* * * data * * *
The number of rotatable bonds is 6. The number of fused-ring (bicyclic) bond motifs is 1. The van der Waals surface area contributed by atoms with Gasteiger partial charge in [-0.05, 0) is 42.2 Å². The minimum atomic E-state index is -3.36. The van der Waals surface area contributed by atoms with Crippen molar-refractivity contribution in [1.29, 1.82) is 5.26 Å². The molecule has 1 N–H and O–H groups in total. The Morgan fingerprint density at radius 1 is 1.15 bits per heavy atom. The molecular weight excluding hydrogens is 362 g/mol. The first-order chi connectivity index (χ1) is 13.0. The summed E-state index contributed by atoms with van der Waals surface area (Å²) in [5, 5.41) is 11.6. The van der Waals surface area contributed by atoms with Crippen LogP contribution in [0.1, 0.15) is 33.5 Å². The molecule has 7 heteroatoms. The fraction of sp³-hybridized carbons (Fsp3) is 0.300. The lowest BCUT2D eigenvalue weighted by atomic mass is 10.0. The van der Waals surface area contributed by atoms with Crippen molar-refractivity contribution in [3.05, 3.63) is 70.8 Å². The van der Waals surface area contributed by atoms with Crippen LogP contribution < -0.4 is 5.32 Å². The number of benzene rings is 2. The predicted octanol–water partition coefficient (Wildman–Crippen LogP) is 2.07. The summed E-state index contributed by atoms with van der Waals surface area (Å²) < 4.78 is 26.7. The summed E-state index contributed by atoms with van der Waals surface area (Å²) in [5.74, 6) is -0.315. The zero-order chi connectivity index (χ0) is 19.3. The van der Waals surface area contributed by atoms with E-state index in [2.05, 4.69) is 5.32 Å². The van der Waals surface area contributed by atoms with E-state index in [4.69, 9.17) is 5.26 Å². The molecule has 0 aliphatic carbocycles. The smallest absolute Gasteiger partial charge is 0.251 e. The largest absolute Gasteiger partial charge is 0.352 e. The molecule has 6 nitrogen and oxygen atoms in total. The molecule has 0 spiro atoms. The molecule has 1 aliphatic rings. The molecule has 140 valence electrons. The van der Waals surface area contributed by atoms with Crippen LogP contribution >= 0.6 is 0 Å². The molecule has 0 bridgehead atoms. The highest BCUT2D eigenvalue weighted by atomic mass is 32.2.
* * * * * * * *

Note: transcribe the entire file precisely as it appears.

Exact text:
The number of rotatable bonds is 6. The number of fused-ring (bicyclic) bond motifs is 1. The van der Waals surface area contributed by atoms with Gasteiger partial charge in [-0.05, 0) is 42.2 Å². The minimum atomic E-state index is -3.36. The van der Waals surface area contributed by atoms with Crippen molar-refractivity contribution in [1.29, 1.82) is 5.26 Å². The molecule has 1 N–H and O–H groups in total. The Morgan fingerprint density at radius 1 is 1.15 bits per heavy atom. The molecular weight excluding hydrogens is 362 g/mol. The first-order chi connectivity index (χ1) is 13.0. The summed E-state index contributed by atoms with van der Waals surface area (Å²) in [5, 5.41) is 11.6. The van der Waals surface area contributed by atoms with Crippen LogP contribution in [0.1, 0.15) is 33.5 Å². The molecule has 7 heteroatoms. The fraction of sp³-hybridized carbons (Fsp3) is 0.300. The lowest BCUT2D eigenvalue weighted by atomic mass is 10.0. The van der Waals surface area contributed by atoms with Crippen molar-refractivity contribution in [3.05, 3.63) is 70.8 Å². The van der Waals surface area contributed by atoms with Crippen LogP contribution < -0.4 is 5.32 Å². The number of benzene rings is 2. The predicted octanol–water partition coefficient (Wildman–Crippen LogP) is 2.07. The summed E-state index contributed by atoms with van der Waals surface area (Å²) < 4.78 is 26.7. The summed E-state index contributed by atoms with van der Waals surface area (Å²) in [5.74, 6) is -0.315. The zero-order chi connectivity index (χ0) is 19.3. The van der Waals surface area contributed by atoms with E-state index in [2.05, 4.69) is 5.32 Å². The van der Waals surface area contributed by atoms with E-state index in [4.69, 9.17) is 5.26 Å². The molecule has 0 aliphatic carbocycles. The smallest absolute Gasteiger partial charge is 0.251 e. The largest absolute Gasteiger partial charge is 0.352 e. The molecule has 6 nitrogen and oxygen atoms in total. The molecule has 0 spiro atoms. The molecule has 1 aliphatic rings. The molecule has 140 valence electrons. The van der Waals surface area contributed by atoms with Crippen LogP contribution >= 0.6 is 0 Å². The molecule has 0 bridgehead atoms. The highest BCUT2D eigenvalue weighted by atomic mass is 32.2.